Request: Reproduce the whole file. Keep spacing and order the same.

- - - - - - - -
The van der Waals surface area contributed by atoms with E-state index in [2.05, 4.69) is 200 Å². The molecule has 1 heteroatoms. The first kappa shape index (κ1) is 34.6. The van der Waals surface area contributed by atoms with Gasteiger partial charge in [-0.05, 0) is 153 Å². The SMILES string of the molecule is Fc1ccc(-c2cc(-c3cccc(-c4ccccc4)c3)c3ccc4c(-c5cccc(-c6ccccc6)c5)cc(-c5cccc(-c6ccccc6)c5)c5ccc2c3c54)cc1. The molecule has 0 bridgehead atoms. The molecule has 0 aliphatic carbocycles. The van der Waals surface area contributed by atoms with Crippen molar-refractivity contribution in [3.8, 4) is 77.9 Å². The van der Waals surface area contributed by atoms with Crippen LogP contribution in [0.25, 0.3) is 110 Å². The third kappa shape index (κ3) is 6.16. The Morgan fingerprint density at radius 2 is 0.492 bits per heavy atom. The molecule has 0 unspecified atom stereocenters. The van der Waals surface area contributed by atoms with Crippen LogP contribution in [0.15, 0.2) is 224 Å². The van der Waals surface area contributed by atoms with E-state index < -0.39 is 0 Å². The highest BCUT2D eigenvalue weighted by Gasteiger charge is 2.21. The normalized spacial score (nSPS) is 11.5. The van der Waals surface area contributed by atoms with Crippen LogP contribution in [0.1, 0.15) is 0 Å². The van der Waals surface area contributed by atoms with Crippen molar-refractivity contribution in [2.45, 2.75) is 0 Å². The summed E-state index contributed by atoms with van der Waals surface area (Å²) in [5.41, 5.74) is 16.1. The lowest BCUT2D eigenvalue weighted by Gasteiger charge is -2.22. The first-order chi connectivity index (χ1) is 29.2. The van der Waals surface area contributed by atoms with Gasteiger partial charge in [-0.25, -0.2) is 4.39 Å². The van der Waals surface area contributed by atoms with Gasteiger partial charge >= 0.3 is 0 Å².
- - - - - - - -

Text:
The van der Waals surface area contributed by atoms with E-state index in [2.05, 4.69) is 200 Å². The molecule has 1 heteroatoms. The first kappa shape index (κ1) is 34.6. The van der Waals surface area contributed by atoms with Gasteiger partial charge in [-0.05, 0) is 153 Å². The SMILES string of the molecule is Fc1ccc(-c2cc(-c3cccc(-c4ccccc4)c3)c3ccc4c(-c5cccc(-c6ccccc6)c5)cc(-c5cccc(-c6ccccc6)c5)c5ccc2c3c54)cc1. The molecule has 0 bridgehead atoms. The molecule has 0 aliphatic carbocycles. The van der Waals surface area contributed by atoms with Crippen molar-refractivity contribution in [3.8, 4) is 77.9 Å². The van der Waals surface area contributed by atoms with Crippen LogP contribution in [0.25, 0.3) is 110 Å². The third kappa shape index (κ3) is 6.16. The Morgan fingerprint density at radius 2 is 0.492 bits per heavy atom. The molecule has 0 unspecified atom stereocenters. The van der Waals surface area contributed by atoms with Crippen LogP contribution in [0.15, 0.2) is 224 Å². The van der Waals surface area contributed by atoms with E-state index < -0.39 is 0 Å². The highest BCUT2D eigenvalue weighted by Gasteiger charge is 2.21. The normalized spacial score (nSPS) is 11.5. The van der Waals surface area contributed by atoms with Crippen LogP contribution in [0.1, 0.15) is 0 Å². The van der Waals surface area contributed by atoms with Crippen molar-refractivity contribution in [2.45, 2.75) is 0 Å². The summed E-state index contributed by atoms with van der Waals surface area (Å²) in [5.41, 5.74) is 16.1. The lowest BCUT2D eigenvalue weighted by Gasteiger charge is -2.22. The first-order chi connectivity index (χ1) is 29.2. The van der Waals surface area contributed by atoms with Gasteiger partial charge in [-0.25, -0.2) is 4.39 Å². The van der Waals surface area contributed by atoms with Gasteiger partial charge >= 0.3 is 0 Å².